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Monday, May 25, 2009

(2) President of Pakistan

(2) Ayub Khan.


president of Pakistan from 1958 to 1969, whose rule marked a critical period in the modern development of his nation.



In January 1951, Ayub Khan succeeded General Sir Douglas Gracey as
commander in chief of the Pakistan Army, becoming the first Pakistani in
that position. Although Ayub Khan's military career was not particularly
brilliant and although he had not previously held a combat command, he
was promoted over several senior officers with distinguished careers.
Ayub Khan probably was selected because of his reputation as an able
administrator, his presumed lack of political ambition, and his lack of
powerful group backing. Coming from a humble family of an obscure
Pakhtun tribe, Ayub Khan also lacked affiliation with major internal
power blocks and was, therefore, acceptable to all elements.

Within a short time of his promotion, however, Ayub Khan had become a
powerful political figure. Perhaps more than any other Pakistani, Ayub
Khan was responsible for seeking and securing military and economic
assistance from the United States and for aligning Pakistan with it in
international affairs. As army commander in chief and for a time as
minister of defense in 1954, Ayub Khan was empowered to veto virtually
any government policy that he felt was inimical to the interests of the
armed forces.

By 1958 Ayub Khan and his fellow officers decided to turn out the
"inefficient and rascally" politicians--a task easily
accomplished without bloodshed. Ayub Khan's philosophy was indebted to
the Mughal and viceregal traditions; his rule was similarly highly
personalized. Ayub Khan justified his assumption of power by citing the
nation's need for stability and the necessity for the army to play a
central role. When internal stability broke down in the 1960s, he
remained contemptuous of lawyer-politicians and handed over power to his
fellow army officers.

Ayub Khan used two main approaches to governing in his first few
years. He concentrated on consolidating power and intimidating the
opposition. He also aimed to establish the groundwork for future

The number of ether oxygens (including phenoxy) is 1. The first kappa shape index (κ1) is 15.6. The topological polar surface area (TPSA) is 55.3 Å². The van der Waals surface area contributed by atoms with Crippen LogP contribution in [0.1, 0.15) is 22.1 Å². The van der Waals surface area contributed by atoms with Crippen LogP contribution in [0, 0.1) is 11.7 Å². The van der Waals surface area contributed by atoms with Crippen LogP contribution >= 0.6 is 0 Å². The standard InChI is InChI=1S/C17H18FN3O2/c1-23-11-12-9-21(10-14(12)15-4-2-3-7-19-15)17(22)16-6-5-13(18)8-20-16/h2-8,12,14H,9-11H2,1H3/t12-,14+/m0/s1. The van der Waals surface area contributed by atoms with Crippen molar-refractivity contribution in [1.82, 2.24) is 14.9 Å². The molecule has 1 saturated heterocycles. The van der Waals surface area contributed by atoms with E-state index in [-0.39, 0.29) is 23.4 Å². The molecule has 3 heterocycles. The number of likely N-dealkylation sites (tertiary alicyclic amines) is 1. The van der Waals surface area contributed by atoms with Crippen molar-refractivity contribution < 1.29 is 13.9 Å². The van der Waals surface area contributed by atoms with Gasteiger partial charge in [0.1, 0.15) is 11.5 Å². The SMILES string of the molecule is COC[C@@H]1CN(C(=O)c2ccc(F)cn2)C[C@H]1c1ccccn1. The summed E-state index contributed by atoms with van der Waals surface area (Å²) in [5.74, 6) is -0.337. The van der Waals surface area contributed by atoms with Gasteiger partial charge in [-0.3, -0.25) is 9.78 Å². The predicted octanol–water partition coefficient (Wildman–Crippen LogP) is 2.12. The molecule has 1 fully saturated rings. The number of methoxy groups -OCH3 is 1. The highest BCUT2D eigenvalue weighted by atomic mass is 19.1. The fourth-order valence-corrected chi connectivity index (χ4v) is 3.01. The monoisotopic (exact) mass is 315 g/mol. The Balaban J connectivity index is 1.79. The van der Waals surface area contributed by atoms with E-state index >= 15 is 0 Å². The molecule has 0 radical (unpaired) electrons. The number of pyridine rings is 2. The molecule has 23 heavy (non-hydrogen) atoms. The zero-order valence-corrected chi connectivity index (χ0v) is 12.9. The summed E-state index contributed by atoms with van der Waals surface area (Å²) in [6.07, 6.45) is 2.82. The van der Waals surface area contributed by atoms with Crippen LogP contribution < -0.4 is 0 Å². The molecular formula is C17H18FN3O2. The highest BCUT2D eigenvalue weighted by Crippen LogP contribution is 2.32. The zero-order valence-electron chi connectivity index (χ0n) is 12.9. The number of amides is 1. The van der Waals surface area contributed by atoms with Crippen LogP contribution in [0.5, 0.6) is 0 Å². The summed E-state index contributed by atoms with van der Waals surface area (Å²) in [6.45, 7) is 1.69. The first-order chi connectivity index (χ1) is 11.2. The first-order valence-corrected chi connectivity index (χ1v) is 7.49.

stability through altering the economic, legal, and constitutional
institutions.

The imposition of martial law in 1958 targeted "antisocial"
practices such as abducting women and children, black marketeering,
smuggling, and hoarding. Many in the Civil Service of Pakistan and
Police Service of Pakistan were investigated and punished for
corruption, misconduct, inefficiency, or subversive activities. Ayub
Khan's message was clear: he, not the civil servants, was in control.

Sterner measures were used against the politicians. The PRODA
prescribed fifteen years' exclusion from public office for those found
guilty of corruption. The Elective Bodies Disqualification Order (EBDO)
authorized special tribunals to try former politicians for
"misconduct," an infraction not clearly defined. Prosecution
could be avoided if the accused agreed not to be a candidate for any
elective body for a period of seven years. About 7,000 individuals were
"EBDOed." Some people, including Suhrawardy, who was arrested,
fought prosecution.

The Press and Publications Ordinance was amended in 1960 to specify
broad conditions under which newspapers and other publications could be
commandeered or closed down. Trade organizations, unions, and student
groups were closely monitored and cautioned to avoid political activity,
and imams at mosques were warned against including political matters in
sermons.

On the whole, however, the martial law years were not severe. The
army maintained low visibility and was content to uphold the traditional
social order. By early 1959, most army units had resumed their regular
duties. Ayub Khan generally left administration in the hands of the
civil bureaucracy, with some exceptions.

Efforts were made to popularize the regime while the opposition was
muzzled. Ayub Khan maintained a high public profile, often taking trips
expressly to "meet the people." He was also aware of the need
to address some of the acute grievances of East Pakistan. To the extent
possible, only Bengali members of the civil service were posted in the
East Wing; previously, many of the officers had been from the West Wing
and knew neither the region nor the language. Dhaka was designated the
legislative capital of Pakistan, while the newly created Islamabad
became the administrative capital. Central government bodies, such as
the Planning Commission, were now instructed to hold regular sessions in
Dhaka. Public investment in East Pakistan increased, although private
investment remained heavily skewed in favor of West Pakistan. The Ayub
Khan regime was so highly centralized, however, that, in the absence of
democratic institutions, densely populated and politicized Bengal
continued to feel it was being slighted.

Between 1958 and 1962, Ayub Khan used martial law to initiate a
number of reforms that reduced the power of groups opposing him. One